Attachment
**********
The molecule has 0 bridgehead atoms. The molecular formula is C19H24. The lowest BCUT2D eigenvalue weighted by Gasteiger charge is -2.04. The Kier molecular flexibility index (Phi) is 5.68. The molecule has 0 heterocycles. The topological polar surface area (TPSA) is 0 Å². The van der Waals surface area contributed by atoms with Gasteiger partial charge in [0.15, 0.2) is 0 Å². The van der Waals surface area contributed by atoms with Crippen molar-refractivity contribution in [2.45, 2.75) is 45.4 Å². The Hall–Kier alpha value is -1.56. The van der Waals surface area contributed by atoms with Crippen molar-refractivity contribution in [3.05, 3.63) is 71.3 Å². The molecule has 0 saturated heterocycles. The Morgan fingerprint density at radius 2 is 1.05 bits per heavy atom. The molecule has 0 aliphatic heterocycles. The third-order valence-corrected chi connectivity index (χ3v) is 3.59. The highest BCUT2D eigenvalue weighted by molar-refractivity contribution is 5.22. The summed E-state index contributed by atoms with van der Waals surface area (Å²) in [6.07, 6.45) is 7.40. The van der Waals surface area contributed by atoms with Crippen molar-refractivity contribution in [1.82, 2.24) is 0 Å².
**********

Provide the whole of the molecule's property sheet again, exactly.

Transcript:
The molecule has 0 bridgehead atoms. The molecular formula is C19H24. The lowest BCUT2D eigenvalue weighted by Gasteiger charge is -2.04. The Kier molecular flexibility index (Phi) is 5.68. The molecule has 0 heterocycles. The topological polar surface area (TPSA) is 0 Å². The van der Waals surface area contributed by atoms with Gasteiger partial charge in [0.15, 0.2) is 0 Å². The van der Waals surface area contributed by atoms with Crippen molar-refractivity contribution in [2.45, 2.75) is 45.4 Å². The Hall–Kier alpha value is -1.56. The van der Waals surface area contributed by atoms with Crippen molar-refractivity contribution in [3.05, 3.63) is 71.3 Å². The molecule has 0 saturated heterocycles. The Morgan fingerprint density at radius 2 is 1.05 bits per heavy atom. The molecule has 0 aliphatic heterocycles. The third-order valence-corrected chi connectivity index (χ3v) is 3.59. The highest BCUT2D eigenvalue weighted by molar-refractivity contribution is 5.22. The summed E-state index contributed by atoms with van der Waals surface area (Å²) in [6.07, 6.45) is 7.40. The van der Waals surface area contributed by atoms with Crippen molar-refractivity contribution in [1.82, 2.24) is 0 Å².